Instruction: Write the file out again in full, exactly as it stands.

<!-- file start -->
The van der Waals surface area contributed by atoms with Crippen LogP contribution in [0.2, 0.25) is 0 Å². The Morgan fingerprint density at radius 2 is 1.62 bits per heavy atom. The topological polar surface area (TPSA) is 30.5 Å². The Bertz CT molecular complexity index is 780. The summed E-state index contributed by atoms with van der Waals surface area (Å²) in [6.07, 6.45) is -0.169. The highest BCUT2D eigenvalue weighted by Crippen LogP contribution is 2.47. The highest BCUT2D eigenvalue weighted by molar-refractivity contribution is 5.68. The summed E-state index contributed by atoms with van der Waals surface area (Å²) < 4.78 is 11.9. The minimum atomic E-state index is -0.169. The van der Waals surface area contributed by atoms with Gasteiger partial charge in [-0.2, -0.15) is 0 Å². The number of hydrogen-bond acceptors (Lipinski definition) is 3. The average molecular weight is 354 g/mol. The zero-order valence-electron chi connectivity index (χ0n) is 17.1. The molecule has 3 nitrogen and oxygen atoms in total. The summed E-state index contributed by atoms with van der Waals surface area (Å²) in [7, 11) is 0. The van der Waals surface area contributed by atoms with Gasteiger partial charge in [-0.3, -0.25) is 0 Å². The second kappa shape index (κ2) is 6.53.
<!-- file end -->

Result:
The van der Waals surface area contributed by atoms with Crippen LogP contribution in [0.2, 0.25) is 0 Å². The Morgan fingerprint density at radius 2 is 1.62 bits per heavy atom. The topological polar surface area (TPSA) is 30.5 Å². The Bertz CT molecular complexity index is 780. The summed E-state index contributed by atoms with van der Waals surface area (Å²) in [6.07, 6.45) is -0.169. The highest BCUT2D eigenvalue weighted by Crippen LogP contribution is 2.47. The highest BCUT2D eigenvalue weighted by molar-refractivity contribution is 5.68. The summed E-state index contributed by atoms with van der Waals surface area (Å²) < 4.78 is 11.9. The minimum atomic E-state index is -0.169. The van der Waals surface area contributed by atoms with Gasteiger partial charge in [-0.2, -0.15) is 0 Å². The number of hydrogen-bond acceptors (Lipinski definition) is 3. The average molecular weight is 354 g/mol. The zero-order valence-electron chi connectivity index (χ0n) is 17.1. The molecule has 3 nitrogen and oxygen atoms in total. The summed E-state index contributed by atoms with van der Waals surface area (Å²) in [7, 11) is 0. The van der Waals surface area contributed by atoms with Gasteiger partial charge in [-0.3, -0.25) is 0 Å². The second kappa shape index (κ2) is 6.53.